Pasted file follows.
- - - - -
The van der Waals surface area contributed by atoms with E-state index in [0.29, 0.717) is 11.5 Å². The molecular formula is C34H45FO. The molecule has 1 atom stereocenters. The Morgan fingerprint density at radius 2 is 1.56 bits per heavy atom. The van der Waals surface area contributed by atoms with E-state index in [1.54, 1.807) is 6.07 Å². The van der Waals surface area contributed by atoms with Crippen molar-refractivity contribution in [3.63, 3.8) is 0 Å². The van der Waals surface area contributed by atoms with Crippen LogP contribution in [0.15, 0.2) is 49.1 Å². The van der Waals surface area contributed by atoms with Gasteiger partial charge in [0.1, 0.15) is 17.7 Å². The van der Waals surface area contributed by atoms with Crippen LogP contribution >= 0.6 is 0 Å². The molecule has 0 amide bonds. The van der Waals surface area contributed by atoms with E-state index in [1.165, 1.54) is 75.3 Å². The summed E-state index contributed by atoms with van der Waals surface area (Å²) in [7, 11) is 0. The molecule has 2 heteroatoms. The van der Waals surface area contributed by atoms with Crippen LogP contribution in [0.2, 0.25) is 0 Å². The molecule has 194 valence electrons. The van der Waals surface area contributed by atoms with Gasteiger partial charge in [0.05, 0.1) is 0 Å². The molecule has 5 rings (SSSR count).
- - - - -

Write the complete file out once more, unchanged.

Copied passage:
The van der Waals surface area contributed by atoms with E-state index in [0.29, 0.717) is 11.5 Å². The molecular formula is C34H45FO. The molecule has 1 atom stereocenters. The Morgan fingerprint density at radius 2 is 1.56 bits per heavy atom. The van der Waals surface area contributed by atoms with E-state index in [1.54, 1.807) is 6.07 Å². The van der Waals surface area contributed by atoms with Crippen molar-refractivity contribution in [3.63, 3.8) is 0 Å². The van der Waals surface area contributed by atoms with Crippen LogP contribution in [0.15, 0.2) is 49.1 Å². The van der Waals surface area contributed by atoms with Gasteiger partial charge in [0.1, 0.15) is 17.7 Å². The van der Waals surface area contributed by atoms with Crippen LogP contribution >= 0.6 is 0 Å². The molecule has 0 amide bonds. The van der Waals surface area contributed by atoms with E-state index in [1.165, 1.54) is 75.3 Å². The summed E-state index contributed by atoms with van der Waals surface area (Å²) in [7, 11) is 0. The molecule has 2 heteroatoms. The van der Waals surface area contributed by atoms with Crippen LogP contribution in [0.2, 0.25) is 0 Å². The molecule has 194 valence electrons. The van der Waals surface area contributed by atoms with Gasteiger partial charge in [0.05, 0.1) is 0 Å². The molecule has 5 rings (SSSR count).